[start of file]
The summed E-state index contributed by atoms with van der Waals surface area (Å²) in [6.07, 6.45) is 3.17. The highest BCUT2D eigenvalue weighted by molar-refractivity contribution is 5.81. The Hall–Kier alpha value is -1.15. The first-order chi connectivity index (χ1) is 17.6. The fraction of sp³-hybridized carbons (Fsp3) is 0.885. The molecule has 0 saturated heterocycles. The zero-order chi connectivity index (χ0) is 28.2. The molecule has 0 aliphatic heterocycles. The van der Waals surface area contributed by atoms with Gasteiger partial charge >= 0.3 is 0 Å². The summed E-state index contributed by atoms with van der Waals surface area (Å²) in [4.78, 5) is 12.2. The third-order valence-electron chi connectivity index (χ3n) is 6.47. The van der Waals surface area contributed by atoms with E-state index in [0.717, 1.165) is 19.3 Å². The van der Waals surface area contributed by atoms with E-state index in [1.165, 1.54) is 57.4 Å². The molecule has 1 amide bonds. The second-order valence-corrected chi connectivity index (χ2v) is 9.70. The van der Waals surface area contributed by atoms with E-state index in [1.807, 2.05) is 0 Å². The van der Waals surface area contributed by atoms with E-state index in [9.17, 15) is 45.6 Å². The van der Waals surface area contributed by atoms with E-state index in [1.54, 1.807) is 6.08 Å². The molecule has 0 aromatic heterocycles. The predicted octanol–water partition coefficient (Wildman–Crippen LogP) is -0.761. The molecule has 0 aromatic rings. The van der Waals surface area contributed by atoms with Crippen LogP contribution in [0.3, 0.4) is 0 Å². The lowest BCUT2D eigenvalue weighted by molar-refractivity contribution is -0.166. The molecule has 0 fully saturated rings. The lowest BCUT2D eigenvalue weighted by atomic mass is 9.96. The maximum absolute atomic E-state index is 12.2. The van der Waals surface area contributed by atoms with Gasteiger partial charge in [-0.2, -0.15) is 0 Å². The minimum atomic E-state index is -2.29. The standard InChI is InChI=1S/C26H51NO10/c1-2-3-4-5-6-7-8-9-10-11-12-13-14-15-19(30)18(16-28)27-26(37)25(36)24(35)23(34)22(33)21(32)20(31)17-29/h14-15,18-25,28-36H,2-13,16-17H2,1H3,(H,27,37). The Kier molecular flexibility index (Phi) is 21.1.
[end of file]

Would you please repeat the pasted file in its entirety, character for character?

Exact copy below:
The summed E-state index contributed by atoms with van der Waals surface area (Å²) in [6.07, 6.45) is 3.17. The highest BCUT2D eigenvalue weighted by molar-refractivity contribution is 5.81. The Hall–Kier alpha value is -1.15. The first-order chi connectivity index (χ1) is 17.6. The fraction of sp³-hybridized carbons (Fsp3) is 0.885. The molecule has 0 saturated heterocycles. The zero-order chi connectivity index (χ0) is 28.2. The molecule has 0 aliphatic heterocycles. The van der Waals surface area contributed by atoms with Gasteiger partial charge >= 0.3 is 0 Å². The summed E-state index contributed by atoms with van der Waals surface area (Å²) in [4.78, 5) is 12.2. The third-order valence-electron chi connectivity index (χ3n) is 6.47. The van der Waals surface area contributed by atoms with E-state index in [0.717, 1.165) is 19.3 Å². The van der Waals surface area contributed by atoms with E-state index in [1.165, 1.54) is 57.4 Å². The molecule has 1 amide bonds. The second-order valence-corrected chi connectivity index (χ2v) is 9.70. The van der Waals surface area contributed by atoms with E-state index in [1.807, 2.05) is 0 Å². The van der Waals surface area contributed by atoms with E-state index in [9.17, 15) is 45.6 Å². The van der Waals surface area contributed by atoms with E-state index in [1.54, 1.807) is 6.08 Å². The molecule has 0 aromatic heterocycles. The predicted octanol–water partition coefficient (Wildman–Crippen LogP) is -0.761. The molecule has 0 aromatic rings. The van der Waals surface area contributed by atoms with Crippen LogP contribution in [0.3, 0.4) is 0 Å². The lowest BCUT2D eigenvalue weighted by molar-refractivity contribution is -0.166. The molecule has 0 fully saturated rings. The lowest BCUT2D eigenvalue weighted by atomic mass is 9.96. The maximum absolute atomic E-state index is 12.2. The van der Waals surface area contributed by atoms with Gasteiger partial charge in [-0.2, -0.15) is 0 Å². The minimum atomic E-state index is -2.29. The standard InChI is InChI=1S/C26H51NO10/c1-2-3-4-5-6-7-8-9-10-11-12-13-14-15-19(30)18(16-28)27-26(37)25(36)24(35)23(34)22(33)21(32)20(31)17-29/h14-15,18-25,28-36H,2-13,16-17H2,1H3,(H,27,37). The Kier molecular flexibility index (Phi) is 21.1.